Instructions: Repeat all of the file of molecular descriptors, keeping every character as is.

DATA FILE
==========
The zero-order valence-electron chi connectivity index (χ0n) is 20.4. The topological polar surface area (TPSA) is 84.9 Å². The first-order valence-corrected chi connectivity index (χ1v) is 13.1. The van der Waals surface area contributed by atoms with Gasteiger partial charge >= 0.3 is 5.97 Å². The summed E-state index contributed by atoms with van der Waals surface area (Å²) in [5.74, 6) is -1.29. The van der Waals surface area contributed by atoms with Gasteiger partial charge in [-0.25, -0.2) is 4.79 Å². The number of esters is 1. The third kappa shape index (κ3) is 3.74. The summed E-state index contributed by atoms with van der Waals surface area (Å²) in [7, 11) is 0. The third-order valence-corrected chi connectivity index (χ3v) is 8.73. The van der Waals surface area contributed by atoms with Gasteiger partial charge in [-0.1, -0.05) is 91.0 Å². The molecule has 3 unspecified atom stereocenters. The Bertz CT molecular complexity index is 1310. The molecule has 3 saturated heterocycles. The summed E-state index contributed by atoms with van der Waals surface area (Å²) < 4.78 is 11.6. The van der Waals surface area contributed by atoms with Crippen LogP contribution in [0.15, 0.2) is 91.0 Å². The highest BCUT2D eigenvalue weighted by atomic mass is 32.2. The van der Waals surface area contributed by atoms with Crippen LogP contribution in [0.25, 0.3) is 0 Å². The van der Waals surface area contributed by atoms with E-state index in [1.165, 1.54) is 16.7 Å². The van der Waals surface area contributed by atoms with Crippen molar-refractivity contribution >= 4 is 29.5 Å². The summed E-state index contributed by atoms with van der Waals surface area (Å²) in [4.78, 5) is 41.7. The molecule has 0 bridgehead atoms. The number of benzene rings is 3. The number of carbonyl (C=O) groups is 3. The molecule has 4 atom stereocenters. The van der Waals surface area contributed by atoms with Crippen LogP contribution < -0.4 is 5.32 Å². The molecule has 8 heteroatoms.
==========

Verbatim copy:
The zero-order valence-electron chi connectivity index (χ0n) is 20.4. The topological polar surface area (TPSA) is 84.9 Å². The first-order valence-corrected chi connectivity index (χ1v) is 13.1. The van der Waals surface area contributed by atoms with Gasteiger partial charge >= 0.3 is 5.97 Å². The summed E-state index contributed by atoms with van der Waals surface area (Å²) in [5.74, 6) is -1.29. The van der Waals surface area contributed by atoms with Gasteiger partial charge in [-0.25, -0.2) is 4.79 Å². The number of esters is 1. The third kappa shape index (κ3) is 3.74. The summed E-state index contributed by atoms with van der Waals surface area (Å²) in [7, 11) is 0. The third-order valence-corrected chi connectivity index (χ3v) is 8.73. The van der Waals surface area contributed by atoms with Gasteiger partial charge in [-0.1, -0.05) is 91.0 Å². The molecule has 3 unspecified atom stereocenters. The Bertz CT molecular complexity index is 1310. The molecule has 3 saturated heterocycles. The summed E-state index contributed by atoms with van der Waals surface area (Å²) < 4.78 is 11.6. The van der Waals surface area contributed by atoms with Crippen LogP contribution in [0.15, 0.2) is 91.0 Å². The highest BCUT2D eigenvalue weighted by atomic mass is 32.2. The van der Waals surface area contributed by atoms with Crippen LogP contribution in [0.25, 0.3) is 0 Å². The van der Waals surface area contributed by atoms with E-state index in [1.165, 1.54) is 16.7 Å². The van der Waals surface area contributed by atoms with Crippen molar-refractivity contribution >= 4 is 29.5 Å². The summed E-state index contributed by atoms with van der Waals surface area (Å²) in [4.78, 5) is 41.7. The molecule has 0 bridgehead atoms. The number of benzene rings is 3. The number of carbonyl (C=O) groups is 3. The molecule has 4 atom stereocenters. The van der Waals surface area contributed by atoms with Crippen LogP contribution < -0.4 is 5.32 Å². The molecule has 8 heteroatoms.